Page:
Ike Forces Shutdown of 20% of US Refineries; $4 Gas May Result

Here you were just getting used to some relief on gas prices and anticipating more was in the offing, when Mother Nature goes and wreaks havoc with your hopes.

From Bloomberg:

Almost 20 percent of the nation’s oil refining capacity was shut after Hurricane Ike slammed into the Gulf Coast today, limiting fuel deliveries and prompting analysts to predict gasoline prices may again reach $4 a gallon…

Wholesale gasoline in the Gulf Coast market this week climbed before Ike’s arrival by 58 percent to $4.65 a gallon, according to Bloomberg data. Regular, self-serve gasoline at the pump rose 5.8 cents to an average $3.733 a gallon, AAA said today on its Web site. The price reached a record $4.11 on July 15…

Gasoline shortages may occur across the southern U.S. up to Washington because of the closures caused by Hurricane Gustav, which made landfall Sept. 1 in Louisiana, and now Ike, Kevin Kolevar, assistant secretary for electricity delivery and energy reliability at the U.S. Department of Energy, said on a conference call yesterday….

The storm idled about 99.7 percent of oil production and 98.5 percent of natural-gas output in the Gulf of Mexico, the U.S. Minerals Management Service said today. Gulf fields produce 1.3 million barrels oil a day, about a quarter of U.S. output, and 7.4 billion cubic feet of gas, 14 percent of the total, government data show.

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  1. bclem

    Get used to it? It’s already happened: gas jumped (depending on exactly where you live) between $.50 and $1.00 a gallon on Friday in Arkansas, Louisiana, and east Texas. Some stations were out as well.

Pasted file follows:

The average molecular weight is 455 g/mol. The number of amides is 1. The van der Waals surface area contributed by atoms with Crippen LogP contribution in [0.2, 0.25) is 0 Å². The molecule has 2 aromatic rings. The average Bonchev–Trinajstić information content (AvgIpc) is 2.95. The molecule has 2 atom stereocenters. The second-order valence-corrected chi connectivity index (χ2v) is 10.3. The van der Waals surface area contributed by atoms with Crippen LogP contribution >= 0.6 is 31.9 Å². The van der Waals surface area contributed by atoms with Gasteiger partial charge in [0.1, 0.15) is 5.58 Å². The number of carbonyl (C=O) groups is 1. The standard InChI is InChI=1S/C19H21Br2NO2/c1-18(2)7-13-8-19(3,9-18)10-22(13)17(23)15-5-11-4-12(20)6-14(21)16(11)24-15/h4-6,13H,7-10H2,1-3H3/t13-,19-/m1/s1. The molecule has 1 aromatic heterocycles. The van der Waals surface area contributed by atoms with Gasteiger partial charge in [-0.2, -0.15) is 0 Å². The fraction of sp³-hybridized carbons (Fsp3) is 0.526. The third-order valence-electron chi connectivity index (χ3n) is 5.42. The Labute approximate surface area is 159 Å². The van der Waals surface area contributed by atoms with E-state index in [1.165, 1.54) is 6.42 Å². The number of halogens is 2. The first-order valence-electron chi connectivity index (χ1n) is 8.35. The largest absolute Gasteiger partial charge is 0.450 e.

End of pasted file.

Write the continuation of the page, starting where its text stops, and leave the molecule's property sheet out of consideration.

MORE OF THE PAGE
2. Anonymous

    We’ve already got +$4 a gallon gas here in S.E. Mich ($4.11- $4.22 yesterday). No ‘prediction’ needed.

  3. Jonathan Bernstein

    From the Bloomberg article you referenced:

    “`We expect to see constrained supplies of refined products,” he said. “The administration will utilize every tool at our disposal to lessen the likelihood of limited fuel supplies,” including tapping the Strategic Petroleum Reserve.”

    This is too silly for words. If Gulf Coast refining capacity is almost completely shut in, how would additional crude from the Strategic Petroleum Reserve alleviate a shortage of refined products? Just what are we supposed to do with the crude? Transship it to another country for refining over there and ship the product back here? Just asking.

  4. mxq

    Just fyi, Tom Kloza has a pretty good analysis of the refinery capacity/gasoline price dynamic.

    He also reiterates that refinery shutdowns mean that nobody is refining crude, which means crude supplies begin building and prices should fall (yet, cnbc anchors are perpetually aghast that oil is trading down during hurricane season…but it makes sense as, like the scarecrow in the wizardof oz, they too perpetually long for brains)

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